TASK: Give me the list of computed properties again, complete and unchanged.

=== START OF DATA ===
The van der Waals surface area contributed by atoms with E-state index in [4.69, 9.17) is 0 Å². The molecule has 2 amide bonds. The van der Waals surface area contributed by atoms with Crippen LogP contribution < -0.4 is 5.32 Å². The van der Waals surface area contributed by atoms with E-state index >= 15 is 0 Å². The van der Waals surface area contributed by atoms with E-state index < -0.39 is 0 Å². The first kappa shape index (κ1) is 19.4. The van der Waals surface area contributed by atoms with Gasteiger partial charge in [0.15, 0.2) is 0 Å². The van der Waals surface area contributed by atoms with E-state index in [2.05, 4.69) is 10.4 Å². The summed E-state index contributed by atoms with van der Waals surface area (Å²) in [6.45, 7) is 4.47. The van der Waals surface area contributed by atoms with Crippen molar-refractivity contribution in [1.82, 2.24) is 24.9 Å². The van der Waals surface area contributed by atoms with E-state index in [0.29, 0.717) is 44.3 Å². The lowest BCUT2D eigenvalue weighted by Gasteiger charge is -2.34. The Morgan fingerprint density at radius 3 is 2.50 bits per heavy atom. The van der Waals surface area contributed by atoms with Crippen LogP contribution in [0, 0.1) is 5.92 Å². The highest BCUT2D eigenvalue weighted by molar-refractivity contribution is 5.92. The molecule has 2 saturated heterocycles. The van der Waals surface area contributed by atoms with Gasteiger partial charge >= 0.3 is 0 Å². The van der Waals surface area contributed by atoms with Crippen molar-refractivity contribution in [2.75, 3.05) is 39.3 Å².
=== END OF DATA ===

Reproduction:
The van der Waals surface area contributed by atoms with E-state index in [4.69, 9.17) is 0 Å². The molecule has 2 amide bonds. The van der Waals surface area contributed by atoms with Crippen LogP contribution < -0.4 is 5.32 Å². The van der Waals surface area contributed by atoms with E-state index >= 15 is 0 Å². The van der Waals surface area contributed by atoms with E-state index < -0.39 is 0 Å². The first kappa shape index (κ1) is 19.4. The van der Waals surface area contributed by atoms with Gasteiger partial charge in [0.15, 0.2) is 0 Å². The van der Waals surface area contributed by atoms with E-state index in [2.05, 4.69) is 10.4 Å². The summed E-state index contributed by atoms with van der Waals surface area (Å²) in [6.45, 7) is 4.47. The van der Waals surface area contributed by atoms with Crippen molar-refractivity contribution in [1.82, 2.24) is 24.9 Å². The van der Waals surface area contributed by atoms with E-state index in [0.29, 0.717) is 44.3 Å². The lowest BCUT2D eigenvalue weighted by Gasteiger charge is -2.34. The Morgan fingerprint density at radius 3 is 2.50 bits per heavy atom. The van der Waals surface area contributed by atoms with Crippen LogP contribution in [0, 0.1) is 5.92 Å². The highest BCUT2D eigenvalue weighted by molar-refractivity contribution is 5.92. The molecule has 2 saturated heterocycles. The van der Waals surface area contributed by atoms with Gasteiger partial charge >= 0.3 is 0 Å². The van der Waals surface area contributed by atoms with Crippen molar-refractivity contribution in [2.75, 3.05) is 39.3 Å².